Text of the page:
Crime

Jeweller’s ban extended after breaching court orders

A jeweller from North West London has received an 11-year ban after he breached a court order that allowed him to act as a director.

Daniel Simon Brodie will begin his 11-year directorship disqualification on 24 August.

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After this date, he will be banned from acting as a director, or directly or indirectly becoming involved in the promotion, formation or management of a company without permission from the court.

Jewelmark UK Limited was incorporated in June 2010 and traded as a watches and jewellery wholesaler. Brodie was first appointed a director of the company in June 2010 and resigned in July 2013, before being reappointed in September 2014.

The wholesaler entered into creditors voluntary liquidation in June 2017, however, which brought Jewelmark UK “to the attention” of the Insolvency Service.

Investigators found that Brodie had failed to ensure Jewelmark UK complied with its statutory tax obligations, and also breached a 2012 court order which granted him permission to act as a company director in lieu of a previous disqualification.

In January 2012, Brodie was banned for four years after he failed to ensure a separate company he was a director of, Avya Gems Limited, complied with its statutory tax and filing obligations.

According to the Insolvency Service, while the correct amount of tax hadn’t been paid by Avya Gems, Brodie benefitted from dividends and operated a director’s loan account, which was overdrawn.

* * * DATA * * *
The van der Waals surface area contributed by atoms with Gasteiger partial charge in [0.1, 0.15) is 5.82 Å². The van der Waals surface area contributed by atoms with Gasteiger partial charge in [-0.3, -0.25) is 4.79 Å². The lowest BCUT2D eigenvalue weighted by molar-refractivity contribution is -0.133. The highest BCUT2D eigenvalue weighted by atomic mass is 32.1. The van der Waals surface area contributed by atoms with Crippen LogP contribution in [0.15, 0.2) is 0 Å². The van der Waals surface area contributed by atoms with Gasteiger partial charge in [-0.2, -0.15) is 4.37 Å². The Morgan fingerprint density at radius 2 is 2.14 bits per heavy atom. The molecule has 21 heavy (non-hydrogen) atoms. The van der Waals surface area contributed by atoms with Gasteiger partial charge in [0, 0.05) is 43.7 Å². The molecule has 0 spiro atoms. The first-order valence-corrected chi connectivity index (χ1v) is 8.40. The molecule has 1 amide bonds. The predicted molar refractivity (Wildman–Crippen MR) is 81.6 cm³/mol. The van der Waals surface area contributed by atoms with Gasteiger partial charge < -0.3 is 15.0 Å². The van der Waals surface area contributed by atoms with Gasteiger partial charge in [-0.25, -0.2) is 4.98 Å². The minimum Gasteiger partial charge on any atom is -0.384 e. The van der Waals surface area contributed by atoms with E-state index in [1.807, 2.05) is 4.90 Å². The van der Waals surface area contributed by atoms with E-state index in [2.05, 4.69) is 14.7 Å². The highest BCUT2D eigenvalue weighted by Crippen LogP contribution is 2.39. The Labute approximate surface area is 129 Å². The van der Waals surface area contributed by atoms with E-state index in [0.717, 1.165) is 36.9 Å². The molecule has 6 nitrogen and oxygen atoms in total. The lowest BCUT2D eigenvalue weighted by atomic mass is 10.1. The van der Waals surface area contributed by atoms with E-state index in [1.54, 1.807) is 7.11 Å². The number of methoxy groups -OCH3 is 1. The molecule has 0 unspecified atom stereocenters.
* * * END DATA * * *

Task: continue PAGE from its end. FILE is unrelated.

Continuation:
He secured an order in February 2012 that allowed him to continue acting as a director of limited companies, which would have covered his directorship of Jewelmark UK. The court granted this on the basis he complied with 21 conditions, but Brodie failed to honour his commitments.

He breached restrictions that he could not receive payments that exceeded £8,000 gross per month from the companies, and failed to publish copies of the 2012 court order and the 4-year disqualification undertaking in Jewelmark UK’s accounts.

He also failed to ensure that Jewelmark UK complied with its statutory tax obligations, when he received more than £540,000 in director’s loan payments between September 2015 and June 2017.

Lawrence Zussman, deputy head of Insolvent Investigations for the Insolvency Service, said: “The courts granted Daniel Brodie the ability to act as a company director despite a four-year ban. The jeweller, however, showed total disregard and blatantly breached the court’s conditions by committing similar instances of misconduct that led to his first ban.

“Daniel Brodie thought he could continue with impunity but thanks to our investigations, the jeweller has been removed from the business environment for a substantial amount of time.”

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